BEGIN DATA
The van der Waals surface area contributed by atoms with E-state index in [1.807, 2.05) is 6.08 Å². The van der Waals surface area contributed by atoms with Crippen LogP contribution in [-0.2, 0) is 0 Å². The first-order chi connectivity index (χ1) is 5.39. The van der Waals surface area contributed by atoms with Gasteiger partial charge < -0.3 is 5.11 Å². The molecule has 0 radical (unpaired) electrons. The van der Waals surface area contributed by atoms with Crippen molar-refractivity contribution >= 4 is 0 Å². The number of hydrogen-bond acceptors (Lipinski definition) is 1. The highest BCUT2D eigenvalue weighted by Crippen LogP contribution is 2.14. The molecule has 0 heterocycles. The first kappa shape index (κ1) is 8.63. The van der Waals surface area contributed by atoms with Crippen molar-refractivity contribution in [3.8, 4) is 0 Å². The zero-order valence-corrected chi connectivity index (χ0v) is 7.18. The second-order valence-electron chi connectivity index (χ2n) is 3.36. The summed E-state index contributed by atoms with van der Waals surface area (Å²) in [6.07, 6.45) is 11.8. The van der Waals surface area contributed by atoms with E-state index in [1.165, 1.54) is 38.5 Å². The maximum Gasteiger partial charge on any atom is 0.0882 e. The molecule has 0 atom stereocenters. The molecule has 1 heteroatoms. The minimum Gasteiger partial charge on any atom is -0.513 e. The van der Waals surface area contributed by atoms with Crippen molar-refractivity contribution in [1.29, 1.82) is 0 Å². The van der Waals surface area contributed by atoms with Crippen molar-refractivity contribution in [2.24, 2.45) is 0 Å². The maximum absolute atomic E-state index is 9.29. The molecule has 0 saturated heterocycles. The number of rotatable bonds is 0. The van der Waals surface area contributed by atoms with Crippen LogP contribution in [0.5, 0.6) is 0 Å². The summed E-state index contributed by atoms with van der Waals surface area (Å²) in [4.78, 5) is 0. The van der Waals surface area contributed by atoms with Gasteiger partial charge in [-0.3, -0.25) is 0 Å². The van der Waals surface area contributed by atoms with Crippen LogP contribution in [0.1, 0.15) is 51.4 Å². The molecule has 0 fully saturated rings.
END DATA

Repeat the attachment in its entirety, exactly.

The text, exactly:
The van der Waals surface area contributed by atoms with E-state index in [1.807, 2.05) is 6.08 Å². The van der Waals surface area contributed by atoms with Crippen LogP contribution in [-0.2, 0) is 0 Å². The first-order chi connectivity index (χ1) is 5.39. The van der Waals surface area contributed by atoms with Gasteiger partial charge < -0.3 is 5.11 Å². The molecule has 0 radical (unpaired) electrons. The van der Waals surface area contributed by atoms with Crippen molar-refractivity contribution >= 4 is 0 Å². The number of hydrogen-bond acceptors (Lipinski definition) is 1. The highest BCUT2D eigenvalue weighted by Crippen LogP contribution is 2.14. The molecule has 0 heterocycles. The first kappa shape index (κ1) is 8.63. The van der Waals surface area contributed by atoms with Crippen molar-refractivity contribution in [3.8, 4) is 0 Å². The zero-order valence-corrected chi connectivity index (χ0v) is 7.18. The second-order valence-electron chi connectivity index (χ2n) is 3.36. The summed E-state index contributed by atoms with van der Waals surface area (Å²) in [6.07, 6.45) is 11.8. The van der Waals surface area contributed by atoms with E-state index in [1.165, 1.54) is 38.5 Å². The maximum Gasteiger partial charge on any atom is 0.0882 e. The molecule has 0 atom stereocenters. The molecule has 1 heteroatoms. The minimum Gasteiger partial charge on any atom is -0.513 e. The van der Waals surface area contributed by atoms with Crippen molar-refractivity contribution in [1.29, 1.82) is 0 Å². The van der Waals surface area contributed by atoms with Crippen molar-refractivity contribution in [2.24, 2.45) is 0 Å². The maximum absolute atomic E-state index is 9.29. The molecule has 0 saturated heterocycles. The number of rotatable bonds is 0. The van der Waals surface area contributed by atoms with Crippen LogP contribution in [0.5, 0.6) is 0 Å². The summed E-state index contributed by atoms with van der Waals surface area (Å²) in [4.78, 5) is 0. The van der Waals surface area contributed by atoms with Gasteiger partial charge in [-0.3, -0.25) is 0 Å². The van der Waals surface area contributed by atoms with Crippen LogP contribution in [0.1, 0.15) is 51.4 Å². The molecule has 0 fully saturated rings.